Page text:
Residents of Galveston's storm-devastated public housing projects have been ordered to clear their belongings out by today -- but they're still waiting for answers about where they're supposed to go.

A reporter with the Galveston Daily News visited the city's housing projects this week and found inhabitants -- many of them elderly or disabled -- at wits' end. The paper reports:

Angry residents stopped every car that drove by the housing projects to search for answers.

Latrice Walker, who's five months pregnant, cornered the housing authority crew that was battering down doors.

"What are y'all doing?" she shouted. "I live here -- you can at least give me some answers."

She cornered a smartly dressed housing authority building supervisor and started peppering him with the same questions everyone was asking Wednesday morning: Where am I supposed to live? How long do I have to get my things out? Where is FEMA? Where is the housing authority? Are they going to tear this place down?

The housing authority's employees had no answers for residents. One member of the battering crew said he wasn't allowed to talk to the media but hoped the "real story" got out about what's happening.

Many of the residents never signed a lease, he said, and there's concern they might not quality for federal assistance. He also noted that in order to stay in a hotel paid for by FEMA, the agency requires a credit card -- but many residents don't have one.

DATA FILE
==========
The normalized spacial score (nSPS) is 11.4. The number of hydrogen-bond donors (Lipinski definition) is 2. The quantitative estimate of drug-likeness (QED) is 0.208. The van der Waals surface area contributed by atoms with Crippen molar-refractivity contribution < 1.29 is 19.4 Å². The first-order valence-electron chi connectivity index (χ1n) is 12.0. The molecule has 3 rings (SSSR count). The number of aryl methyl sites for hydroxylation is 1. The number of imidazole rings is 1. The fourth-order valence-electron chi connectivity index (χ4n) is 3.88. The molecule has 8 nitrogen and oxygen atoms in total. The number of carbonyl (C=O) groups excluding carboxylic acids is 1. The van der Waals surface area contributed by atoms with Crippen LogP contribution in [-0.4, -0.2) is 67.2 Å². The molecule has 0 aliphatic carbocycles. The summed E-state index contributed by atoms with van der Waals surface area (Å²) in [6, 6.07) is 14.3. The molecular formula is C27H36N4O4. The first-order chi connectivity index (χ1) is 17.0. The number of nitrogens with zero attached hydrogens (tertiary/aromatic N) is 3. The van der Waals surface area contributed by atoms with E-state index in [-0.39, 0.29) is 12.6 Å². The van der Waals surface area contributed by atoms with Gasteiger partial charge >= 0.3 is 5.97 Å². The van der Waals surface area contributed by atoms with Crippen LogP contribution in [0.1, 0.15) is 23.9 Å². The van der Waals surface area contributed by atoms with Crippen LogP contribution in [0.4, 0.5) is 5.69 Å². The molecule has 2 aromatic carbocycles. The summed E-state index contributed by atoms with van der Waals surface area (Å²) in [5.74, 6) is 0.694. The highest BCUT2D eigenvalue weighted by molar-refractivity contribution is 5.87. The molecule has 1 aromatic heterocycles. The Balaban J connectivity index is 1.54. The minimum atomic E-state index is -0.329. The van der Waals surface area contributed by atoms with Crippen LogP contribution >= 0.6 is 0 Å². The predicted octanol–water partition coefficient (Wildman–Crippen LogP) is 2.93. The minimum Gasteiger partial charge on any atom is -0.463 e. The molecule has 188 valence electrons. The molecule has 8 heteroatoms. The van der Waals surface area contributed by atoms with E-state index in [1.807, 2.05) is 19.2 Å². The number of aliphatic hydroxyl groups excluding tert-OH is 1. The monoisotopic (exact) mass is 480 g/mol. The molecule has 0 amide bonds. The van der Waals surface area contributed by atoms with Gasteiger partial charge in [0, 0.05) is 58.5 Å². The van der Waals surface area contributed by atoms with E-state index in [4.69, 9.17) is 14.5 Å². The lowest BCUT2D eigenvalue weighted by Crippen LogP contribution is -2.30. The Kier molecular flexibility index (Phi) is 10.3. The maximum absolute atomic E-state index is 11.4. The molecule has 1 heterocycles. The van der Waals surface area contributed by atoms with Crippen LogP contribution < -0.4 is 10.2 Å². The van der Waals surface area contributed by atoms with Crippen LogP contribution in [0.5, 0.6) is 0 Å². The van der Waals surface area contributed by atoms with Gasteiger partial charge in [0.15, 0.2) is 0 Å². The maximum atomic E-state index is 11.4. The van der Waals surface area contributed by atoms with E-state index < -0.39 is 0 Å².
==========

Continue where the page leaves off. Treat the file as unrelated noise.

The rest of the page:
The only option left for those with nowhere else to go is a public shelter, but spaces have been scarce. Galveston opened its first shelter Wednesday at a community center, but it offered room for only about 100 people and filled up fast, the Associated Press reports. The city set up a second shelter -- tents at an old elementary school -- yesterday.

Also yesterday, the Red Cross opened a shelter in Galveston offering 500 slots. But some public housing residents expressed a reluctance to stay in mass shelters because of uncomfortable conditions.

Galveston Mayor Lyda Ann Thomas testified before Congress this week about her city's needs, but she did not discuss public housing in her prepared statement. Also this week, the U.S. Department of Housing and Urban Development and Federal Emergency Management Agency announced an 18-month housing assistance plan for families displaced by Ike, but it's not slated to begin until November.

(Photos of Ike's aftermath from Galveston Housing Authority)